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Long-time Hermitage assistant becomes King William's new football coach

Long-time Hermitage assistant becomes King William's new football coach


Sitting at home the past two months gave Scott Moore time to think about what he wanted with the rest of his career. It was time, he decided, to make the jump and become a head football coach after assisting at Hermitage for the past 18 seasons.

Moore, 52, has been hired as King William’s football coach, returning him to the school where he graduated in 1986.

“The COVID-19 shutdown has given us all time for reflection,” Moore said.

He replaces Dylan DeHart, who was dismissed in February after seven seasons.

At first, Moore didn’t apply. Then he realized if a younger coach got the job and stayed for many years, Moore may not have another opportunity. Coaching at his alma mater, he realized, was his dream job. He decided to go for it.

Under coach Patrick Kane, Hermitage enjoyed years of success. When Kane resigned after the 2017 season, the Panthers were coming off an 11-2 record and had won 77 straight Colonial District games. Kane left coaching to become a real estate agent.

The coaching staff under Kane was like a family, Moore said. The idea of building something like that at his alma mater was appealing.

“It just seemed to work out at the exact right time,” Moore said.

Moore played football at William & Mary, and when he became a history teacher and high school coach, he thought about one day succeeding King William coach Roger Brookes, who won 274 games, second most in the Richmond area. Then Moore got the job at Hermitage, and the program was a perennial success. If there was any school he’d ever leave for, he said, it would be King William.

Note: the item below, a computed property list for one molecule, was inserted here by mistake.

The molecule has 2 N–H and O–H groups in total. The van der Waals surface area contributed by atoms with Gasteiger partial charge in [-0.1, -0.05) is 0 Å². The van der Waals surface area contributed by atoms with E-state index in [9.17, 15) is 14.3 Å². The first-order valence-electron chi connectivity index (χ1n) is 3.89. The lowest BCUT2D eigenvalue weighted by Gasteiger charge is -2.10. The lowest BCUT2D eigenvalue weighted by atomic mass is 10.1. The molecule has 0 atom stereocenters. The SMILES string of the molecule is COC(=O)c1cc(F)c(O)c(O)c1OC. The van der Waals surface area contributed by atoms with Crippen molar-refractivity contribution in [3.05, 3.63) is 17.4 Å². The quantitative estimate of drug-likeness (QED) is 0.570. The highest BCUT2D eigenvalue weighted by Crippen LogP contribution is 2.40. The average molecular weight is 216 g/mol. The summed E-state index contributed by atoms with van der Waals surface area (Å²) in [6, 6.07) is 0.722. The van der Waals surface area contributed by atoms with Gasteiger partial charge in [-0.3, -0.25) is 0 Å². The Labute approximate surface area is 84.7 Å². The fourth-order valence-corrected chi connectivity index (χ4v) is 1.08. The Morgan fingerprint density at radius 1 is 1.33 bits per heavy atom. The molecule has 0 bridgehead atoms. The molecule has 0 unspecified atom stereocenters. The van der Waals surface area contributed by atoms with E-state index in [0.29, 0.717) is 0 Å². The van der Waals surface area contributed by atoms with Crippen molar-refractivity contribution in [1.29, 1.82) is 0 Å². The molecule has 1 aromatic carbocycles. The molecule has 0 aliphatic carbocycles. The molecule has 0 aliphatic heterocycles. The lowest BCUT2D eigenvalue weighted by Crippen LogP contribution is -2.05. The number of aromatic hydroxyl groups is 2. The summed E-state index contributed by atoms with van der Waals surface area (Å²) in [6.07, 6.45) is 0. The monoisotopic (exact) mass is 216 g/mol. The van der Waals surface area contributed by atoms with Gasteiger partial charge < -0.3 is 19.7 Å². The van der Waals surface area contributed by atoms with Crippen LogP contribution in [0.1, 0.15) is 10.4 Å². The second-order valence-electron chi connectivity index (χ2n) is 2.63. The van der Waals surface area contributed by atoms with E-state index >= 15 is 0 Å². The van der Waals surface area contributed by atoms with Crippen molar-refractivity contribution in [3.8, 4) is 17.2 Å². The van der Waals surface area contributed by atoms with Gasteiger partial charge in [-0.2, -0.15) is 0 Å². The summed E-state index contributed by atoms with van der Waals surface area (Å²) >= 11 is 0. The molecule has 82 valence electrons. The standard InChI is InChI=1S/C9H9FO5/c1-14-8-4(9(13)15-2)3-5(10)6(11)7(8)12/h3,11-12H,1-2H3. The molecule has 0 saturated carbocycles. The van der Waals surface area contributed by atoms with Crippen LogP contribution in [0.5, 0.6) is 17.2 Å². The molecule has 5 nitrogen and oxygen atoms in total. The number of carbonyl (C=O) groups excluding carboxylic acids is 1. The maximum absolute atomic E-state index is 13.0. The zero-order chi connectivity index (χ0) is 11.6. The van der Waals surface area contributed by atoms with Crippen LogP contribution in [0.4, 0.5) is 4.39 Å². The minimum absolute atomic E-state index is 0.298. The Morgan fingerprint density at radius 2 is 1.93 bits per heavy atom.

He applied for the football coaching job at King William in 2010 but didn’t get it. When the job came open later, he opted to stay at Hermitage. This time, when the job opened earlier this year, he had changed his mind.

He’ll take a lot of learned experiences with him, including an attention to detail. For Kane, there were no trivial details, Moore said. From practice to the structure of the program, everything was organized, Moore said.

Because of the pandemic, Moore interviewed for the job over Google Meet. It was a different experience, but he’s gotten used to Zoom and virtual meetings during the past two months.

It’s unclear when Moore will be able to meet his players in person, but it’s clear it won’t be soon. For now, he’s making phone calls to introduce himself.

He inherits a team that went 9-4 last year and dismissed its coach in February. DeHart went 56-25 at King William and had winning seasons in six of his seven seasons. But he was told earlier this year that his contract wouldn’t be renewed, and he wasn’t given a reason. School administrations typically do not need cause to remove a football coach.

“I am very disappointed and have no idea why this happened,” DeHart said at the time.

More than 1,000 people signed an online petition to keep DeHart, and a number of community members protested the decision at a school board meeting.


Eric Kolenich writes about higher education, sports, coronavirus and protests for the Richmond Times-Dispatch. He joined the newspaper in 2009 after graduating from the University of Virginia with a degree in English. (804) 649-6109

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